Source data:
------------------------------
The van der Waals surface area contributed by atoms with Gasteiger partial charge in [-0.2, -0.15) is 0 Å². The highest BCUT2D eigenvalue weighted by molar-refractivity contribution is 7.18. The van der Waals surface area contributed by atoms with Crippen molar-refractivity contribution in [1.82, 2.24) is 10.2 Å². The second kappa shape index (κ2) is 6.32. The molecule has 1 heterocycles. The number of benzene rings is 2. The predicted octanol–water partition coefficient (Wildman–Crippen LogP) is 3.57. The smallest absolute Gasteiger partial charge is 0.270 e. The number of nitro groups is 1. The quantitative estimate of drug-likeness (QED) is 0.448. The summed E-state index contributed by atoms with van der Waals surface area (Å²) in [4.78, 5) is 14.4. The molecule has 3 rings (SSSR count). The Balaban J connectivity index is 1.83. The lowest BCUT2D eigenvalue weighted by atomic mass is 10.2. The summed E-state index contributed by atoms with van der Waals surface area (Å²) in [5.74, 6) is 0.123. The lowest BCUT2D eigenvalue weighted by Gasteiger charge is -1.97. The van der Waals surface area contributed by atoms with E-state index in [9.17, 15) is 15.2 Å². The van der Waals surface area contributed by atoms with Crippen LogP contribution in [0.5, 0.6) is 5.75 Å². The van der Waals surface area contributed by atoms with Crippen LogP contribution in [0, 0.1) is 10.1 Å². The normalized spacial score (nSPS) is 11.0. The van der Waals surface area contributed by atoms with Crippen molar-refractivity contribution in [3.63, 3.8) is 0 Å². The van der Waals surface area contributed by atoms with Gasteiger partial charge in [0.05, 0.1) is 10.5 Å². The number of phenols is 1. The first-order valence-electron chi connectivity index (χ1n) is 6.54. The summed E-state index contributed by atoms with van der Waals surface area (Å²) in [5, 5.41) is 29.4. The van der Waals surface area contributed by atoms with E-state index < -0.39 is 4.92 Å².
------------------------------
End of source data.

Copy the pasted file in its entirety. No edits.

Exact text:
The van der Waals surface area contributed by atoms with Gasteiger partial charge in [-0.2, -0.15) is 0 Å². The highest BCUT2D eigenvalue weighted by molar-refractivity contribution is 7.18. The van der Waals surface area contributed by atoms with Crippen molar-refractivity contribution in [1.82, 2.24) is 10.2 Å². The second kappa shape index (κ2) is 6.32. The molecule has 1 heterocycles. The number of benzene rings is 2. The predicted octanol–water partition coefficient (Wildman–Crippen LogP) is 3.57. The smallest absolute Gasteiger partial charge is 0.270 e. The number of nitro groups is 1. The quantitative estimate of drug-likeness (QED) is 0.448. The summed E-state index contributed by atoms with van der Waals surface area (Å²) in [4.78, 5) is 14.4. The molecule has 3 rings (SSSR count). The Balaban J connectivity index is 1.83. The lowest BCUT2D eigenvalue weighted by atomic mass is 10.2. The summed E-state index contributed by atoms with van der Waals surface area (Å²) in [5.74, 6) is 0.123. The lowest BCUT2D eigenvalue weighted by Gasteiger charge is -1.97. The van der Waals surface area contributed by atoms with E-state index in [9.17, 15) is 15.2 Å². The van der Waals surface area contributed by atoms with Crippen LogP contribution in [0.5, 0.6) is 5.75 Å². The van der Waals surface area contributed by atoms with Crippen LogP contribution in [0, 0.1) is 10.1 Å². The normalized spacial score (nSPS) is 11.0. The van der Waals surface area contributed by atoms with Crippen molar-refractivity contribution in [3.63, 3.8) is 0 Å². The van der Waals surface area contributed by atoms with Gasteiger partial charge in [0.05, 0.1) is 10.5 Å². The number of phenols is 1. The first-order valence-electron chi connectivity index (χ1n) is 6.54. The summed E-state index contributed by atoms with van der Waals surface area (Å²) in [5, 5.41) is 29.4. The van der Waals surface area contributed by atoms with E-state index < -0.39 is 4.92 Å².